Quanto di più da conoscere per migliorare la vita


Beirut: Lebanon’s Bisri Valley lies on a green fertile bed, a spot that has cradled civilizations dating as far back as the Bronze Age. Its expansive lands of pine, citrus trees and ancient ruins are threatened with being submerged by a controversial mega dam funded by the World Bank.

For years, activists and locals have voiced their opposition to it, describing it as an environmental crime and a project that mirrors Lebanon’s patronage system and bad governance.

The devastating explosion that rocked Beirut last month, killing more than 190 people and injuring thousands, has highlighted endemic corruption in Lebanon.

It has also revived calls for investigations into mega-infrastructure projects proposed by politicians whose corruption and negligence the public blames for the disaster.

The August 4 explosion was caused by the igniting of nearly 3,000 tons of ammonium nitrate, poorly stored for years at the capital’s port. It is not clear what caused the chemicals to detonate, but it has fueled public outrage against the entire ruling elite.

The Bisri dam project was approved by Lebanon’s government and parliament in 2015 and is funded through a USD 474 million loan by the World Bank, with a total cost of USD 617 million.

It is supposed to store 125 million cubic meters of water, providing a solution for chronic water shortages to 1.6 million Lebanese living in Beirut and Mount Lebanon, according to the World Bank website.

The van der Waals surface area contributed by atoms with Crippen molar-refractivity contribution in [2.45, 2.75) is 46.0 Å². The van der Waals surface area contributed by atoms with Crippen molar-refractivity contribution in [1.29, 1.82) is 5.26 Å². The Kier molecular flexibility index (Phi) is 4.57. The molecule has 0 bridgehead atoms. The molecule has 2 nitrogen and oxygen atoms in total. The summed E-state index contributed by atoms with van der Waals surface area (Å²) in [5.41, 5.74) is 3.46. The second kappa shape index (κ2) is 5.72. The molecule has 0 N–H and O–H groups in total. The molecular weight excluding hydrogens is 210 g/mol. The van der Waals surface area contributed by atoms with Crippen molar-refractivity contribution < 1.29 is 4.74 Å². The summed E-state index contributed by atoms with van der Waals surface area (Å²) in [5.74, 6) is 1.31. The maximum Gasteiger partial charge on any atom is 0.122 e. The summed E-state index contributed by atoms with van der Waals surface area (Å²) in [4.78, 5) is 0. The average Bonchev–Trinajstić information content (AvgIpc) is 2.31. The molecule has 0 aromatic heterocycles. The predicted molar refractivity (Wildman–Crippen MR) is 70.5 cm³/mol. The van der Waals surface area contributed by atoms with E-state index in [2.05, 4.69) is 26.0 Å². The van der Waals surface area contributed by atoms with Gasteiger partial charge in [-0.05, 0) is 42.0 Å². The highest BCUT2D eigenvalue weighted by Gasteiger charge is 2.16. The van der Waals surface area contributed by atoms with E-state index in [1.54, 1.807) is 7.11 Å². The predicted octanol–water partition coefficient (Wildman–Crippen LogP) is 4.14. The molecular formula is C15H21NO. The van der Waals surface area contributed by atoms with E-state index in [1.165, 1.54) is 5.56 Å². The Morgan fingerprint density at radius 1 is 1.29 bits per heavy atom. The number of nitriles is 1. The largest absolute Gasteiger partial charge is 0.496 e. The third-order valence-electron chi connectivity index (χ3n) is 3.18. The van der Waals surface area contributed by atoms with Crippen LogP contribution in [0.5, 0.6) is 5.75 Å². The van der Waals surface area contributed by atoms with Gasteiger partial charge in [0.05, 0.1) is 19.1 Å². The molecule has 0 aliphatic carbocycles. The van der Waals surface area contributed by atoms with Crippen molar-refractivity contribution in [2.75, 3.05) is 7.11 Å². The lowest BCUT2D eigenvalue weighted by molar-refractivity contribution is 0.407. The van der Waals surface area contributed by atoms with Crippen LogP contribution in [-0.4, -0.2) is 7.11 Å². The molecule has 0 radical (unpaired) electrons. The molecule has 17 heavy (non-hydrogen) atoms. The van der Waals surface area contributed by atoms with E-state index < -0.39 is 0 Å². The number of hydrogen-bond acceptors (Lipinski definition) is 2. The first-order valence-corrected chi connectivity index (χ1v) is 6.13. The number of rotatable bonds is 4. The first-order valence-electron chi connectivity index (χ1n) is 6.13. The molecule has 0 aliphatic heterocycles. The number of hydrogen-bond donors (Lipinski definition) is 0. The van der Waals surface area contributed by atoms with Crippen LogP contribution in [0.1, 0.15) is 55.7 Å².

But those opposed to the project, some 35 kilometres (22 miles) south of the capital, say the dam is fraught with technical and corruption issues.

Lebanon’s politicians are notorious for using projects to pass out lucrative positions to their supporters to skim off cash or otherwise profit.

“It represents everything we have been fighting against, it is a model of the confessional patronage system that has led to Lebanon’s demise,” says Roland Nassour, co-founder of the Save the Bisri Valley Campaign.

In a recent letter to the World Bank, the campaign organizers reiterated their call to cancel the project, drawing a parallel between failed dam projects in Lebanon and the explosion, describing both “as a major lack of integrity in the public sector.”

“This is one of the few projects left that the politicians and companies they hire can capitalise on and make money from,” said Elias Hankash, a parliament member who resigned after the blast and has opposed the project from the beginning.

“Is it possible that today, a bankrupt country like Lebanon takes a multi-million-dollar loan to build a dam?” he said.

Lebanon is mired in an unprecedented economic crisis, with a collapsing currency, increasing inflation and hundreds of thousands thrown into poverty.

The government defaulted on its foreign bonds commitment for the first time earlier this spring.

Activists have also voiced concerns that Bisri is on an active seismic fault line.

Geologist Mohammed Khawlie says the dam won’t store the expected amounts of water.

“The rocks are very porous, they absorb the water, the land is karstic,” he explains, referring to a terrain that is formed of soluble rocks and limestone.

“If you want to solve this problem by injecting cement into the dam structure, then you are incurring hundreds of millions of dollars in additional cost.” Other recently built dams in Lebanon have failed for similar reasons, Khawlie said.


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